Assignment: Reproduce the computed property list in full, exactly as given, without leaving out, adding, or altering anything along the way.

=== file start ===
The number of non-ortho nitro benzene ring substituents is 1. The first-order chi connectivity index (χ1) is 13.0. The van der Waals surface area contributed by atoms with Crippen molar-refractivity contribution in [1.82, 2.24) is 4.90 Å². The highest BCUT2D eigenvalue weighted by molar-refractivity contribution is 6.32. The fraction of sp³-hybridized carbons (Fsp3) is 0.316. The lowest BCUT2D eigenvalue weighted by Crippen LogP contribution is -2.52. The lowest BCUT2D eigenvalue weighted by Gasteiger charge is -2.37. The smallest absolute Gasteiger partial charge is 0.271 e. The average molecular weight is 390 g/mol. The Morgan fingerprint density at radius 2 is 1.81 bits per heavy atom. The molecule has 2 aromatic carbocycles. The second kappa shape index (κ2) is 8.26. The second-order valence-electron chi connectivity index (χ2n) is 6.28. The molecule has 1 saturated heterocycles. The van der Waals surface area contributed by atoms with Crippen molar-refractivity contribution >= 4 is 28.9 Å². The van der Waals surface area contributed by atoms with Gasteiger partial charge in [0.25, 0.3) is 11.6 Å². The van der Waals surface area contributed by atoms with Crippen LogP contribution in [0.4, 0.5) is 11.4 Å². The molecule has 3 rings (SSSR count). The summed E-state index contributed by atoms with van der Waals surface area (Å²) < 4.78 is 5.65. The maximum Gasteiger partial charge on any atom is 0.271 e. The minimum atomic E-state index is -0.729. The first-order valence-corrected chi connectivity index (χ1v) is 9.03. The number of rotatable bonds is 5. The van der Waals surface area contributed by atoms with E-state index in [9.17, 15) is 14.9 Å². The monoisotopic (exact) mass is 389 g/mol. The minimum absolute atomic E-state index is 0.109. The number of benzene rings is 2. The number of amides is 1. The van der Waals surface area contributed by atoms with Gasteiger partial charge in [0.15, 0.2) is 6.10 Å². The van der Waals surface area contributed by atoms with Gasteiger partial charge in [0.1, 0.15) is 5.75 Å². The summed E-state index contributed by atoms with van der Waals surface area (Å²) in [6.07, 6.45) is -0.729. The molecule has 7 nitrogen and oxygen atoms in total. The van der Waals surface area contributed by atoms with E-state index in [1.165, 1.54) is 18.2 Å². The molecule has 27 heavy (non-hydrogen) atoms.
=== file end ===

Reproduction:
The number of non-ortho nitro benzene ring substituents is 1. The first-order chi connectivity index (χ1) is 13.0. The van der Waals surface area contributed by atoms with Crippen molar-refractivity contribution in [1.82, 2.24) is 4.90 Å². The highest BCUT2D eigenvalue weighted by molar-refractivity contribution is 6.32. The fraction of sp³-hybridized carbons (Fsp3) is 0.316. The lowest BCUT2D eigenvalue weighted by Crippen LogP contribution is -2.52. The lowest BCUT2D eigenvalue weighted by Gasteiger charge is -2.37. The smallest absolute Gasteiger partial charge is 0.271 e. The average molecular weight is 390 g/mol. The Morgan fingerprint density at radius 2 is 1.81 bits per heavy atom. The molecule has 2 aromatic carbocycles. The second kappa shape index (κ2) is 8.26. The second-order valence-electron chi connectivity index (χ2n) is 6.28. The molecule has 1 saturated heterocycles. The van der Waals surface area contributed by atoms with Crippen molar-refractivity contribution >= 4 is 28.9 Å². The van der Waals surface area contributed by atoms with Gasteiger partial charge in [0.25, 0.3) is 11.6 Å². The van der Waals surface area contributed by atoms with Crippen LogP contribution in [0.4, 0.5) is 11.4 Å². The molecule has 3 rings (SSSR count). The summed E-state index contributed by atoms with van der Waals surface area (Å²) < 4.78 is 5.65. The maximum Gasteiger partial charge on any atom is 0.271 e. The minimum atomic E-state index is -0.729. The first-order valence-corrected chi connectivity index (χ1v) is 9.03. The number of rotatable bonds is 5. The van der Waals surface area contributed by atoms with E-state index in [9.17, 15) is 14.9 Å². The monoisotopic (exact) mass is 389 g/mol. The minimum absolute atomic E-state index is 0.109. The number of benzene rings is 2. The number of amides is 1. The van der Waals surface area contributed by atoms with Gasteiger partial charge in [0.15, 0.2) is 6.10 Å². The van der Waals surface area contributed by atoms with Gasteiger partial charge in [0.1, 0.15) is 5.75 Å². The summed E-state index contributed by atoms with van der Waals surface area (Å²) in [6.07, 6.45) is -0.729. The molecule has 7 nitrogen and oxygen atoms in total. The van der Waals surface area contributed by atoms with E-state index in [1.165, 1.54) is 18.2 Å². The molecule has 27 heavy (non-hydrogen) atoms.